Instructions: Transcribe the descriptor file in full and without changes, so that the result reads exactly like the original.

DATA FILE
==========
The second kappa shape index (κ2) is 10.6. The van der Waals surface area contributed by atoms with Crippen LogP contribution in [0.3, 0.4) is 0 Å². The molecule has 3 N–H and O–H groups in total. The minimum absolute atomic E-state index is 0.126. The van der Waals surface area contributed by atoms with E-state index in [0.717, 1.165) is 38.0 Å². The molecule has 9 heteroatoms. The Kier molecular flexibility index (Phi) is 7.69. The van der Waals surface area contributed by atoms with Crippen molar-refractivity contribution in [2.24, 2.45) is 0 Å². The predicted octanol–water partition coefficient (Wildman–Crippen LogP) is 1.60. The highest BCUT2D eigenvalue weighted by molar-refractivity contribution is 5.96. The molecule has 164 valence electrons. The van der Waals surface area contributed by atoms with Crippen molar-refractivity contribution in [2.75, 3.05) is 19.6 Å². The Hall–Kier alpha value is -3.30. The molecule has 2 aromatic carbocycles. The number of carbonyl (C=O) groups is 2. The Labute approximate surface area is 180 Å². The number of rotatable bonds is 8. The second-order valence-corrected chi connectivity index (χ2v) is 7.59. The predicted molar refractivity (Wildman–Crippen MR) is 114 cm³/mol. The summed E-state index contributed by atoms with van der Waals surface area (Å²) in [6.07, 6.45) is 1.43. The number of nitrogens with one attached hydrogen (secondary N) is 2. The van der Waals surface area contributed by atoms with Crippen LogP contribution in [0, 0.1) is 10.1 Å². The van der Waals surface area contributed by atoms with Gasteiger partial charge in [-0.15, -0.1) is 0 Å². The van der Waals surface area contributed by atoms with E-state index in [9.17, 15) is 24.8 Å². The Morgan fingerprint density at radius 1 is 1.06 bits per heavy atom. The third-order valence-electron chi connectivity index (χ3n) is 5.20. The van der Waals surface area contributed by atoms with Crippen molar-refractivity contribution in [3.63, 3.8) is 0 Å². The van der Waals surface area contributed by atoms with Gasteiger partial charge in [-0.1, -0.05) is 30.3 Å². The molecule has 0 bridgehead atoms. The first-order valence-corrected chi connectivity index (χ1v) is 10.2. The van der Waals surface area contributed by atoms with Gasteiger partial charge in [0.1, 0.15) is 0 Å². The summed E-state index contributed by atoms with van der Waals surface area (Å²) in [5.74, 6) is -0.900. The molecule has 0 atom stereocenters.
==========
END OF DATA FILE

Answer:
The second kappa shape index (κ2) is 10.6. The van der Waals surface area contributed by atoms with Crippen LogP contribution in [0.3, 0.4) is 0 Å². The molecule has 3 N–H and O–H groups in total. The minimum absolute atomic E-state index is 0.126. The van der Waals surface area contributed by atoms with E-state index in [0.717, 1.165) is 38.0 Å². The molecule has 9 heteroatoms. The Kier molecular flexibility index (Phi) is 7.69. The van der Waals surface area contributed by atoms with Crippen molar-refractivity contribution in [2.24, 2.45) is 0 Å². The predicted octanol–water partition coefficient (Wildman–Crippen LogP) is 1.60. The highest BCUT2D eigenvalue weighted by molar-refractivity contribution is 5.96. The molecule has 164 valence electrons. The van der Waals surface area contributed by atoms with Crippen molar-refractivity contribution in [2.75, 3.05) is 19.6 Å². The Hall–Kier alpha value is -3.30. The molecule has 2 aromatic carbocycles. The number of carbonyl (C=O) groups is 2. The Labute approximate surface area is 180 Å². The number of rotatable bonds is 8. The second-order valence-corrected chi connectivity index (χ2v) is 7.59. The predicted molar refractivity (Wildman–Crippen MR) is 114 cm³/mol. The summed E-state index contributed by atoms with van der Waals surface area (Å²) in [6.07, 6.45) is 1.43. The number of nitrogens with one attached hydrogen (secondary N) is 2. The van der Waals surface area contributed by atoms with Crippen LogP contribution in [0, 0.1) is 10.1 Å². The van der Waals surface area contributed by atoms with Gasteiger partial charge in [-0.15, -0.1) is 0 Å². The van der Waals surface area contributed by atoms with E-state index in [9.17, 15) is 24.8 Å². The Morgan fingerprint density at radius 1 is 1.06 bits per heavy atom. The third-order valence-electron chi connectivity index (χ3n) is 5.20. The van der Waals surface area contributed by atoms with Crippen molar-refractivity contribution in [3.63, 3.8) is 0 Å². The van der Waals surface area contributed by atoms with Gasteiger partial charge in [-0.1, -0.05) is 30.3 Å². The molecule has 0 bridgehead atoms. The first-order valence-corrected chi connectivity index (χ1v) is 10.2. The van der Waals surface area contributed by atoms with Gasteiger partial charge in [0.1, 0.15) is 0 Å². The summed E-state index contributed by atoms with van der Waals surface area (Å²) in [5.74, 6) is -0.900. The molecule has 0 atom stereocenters.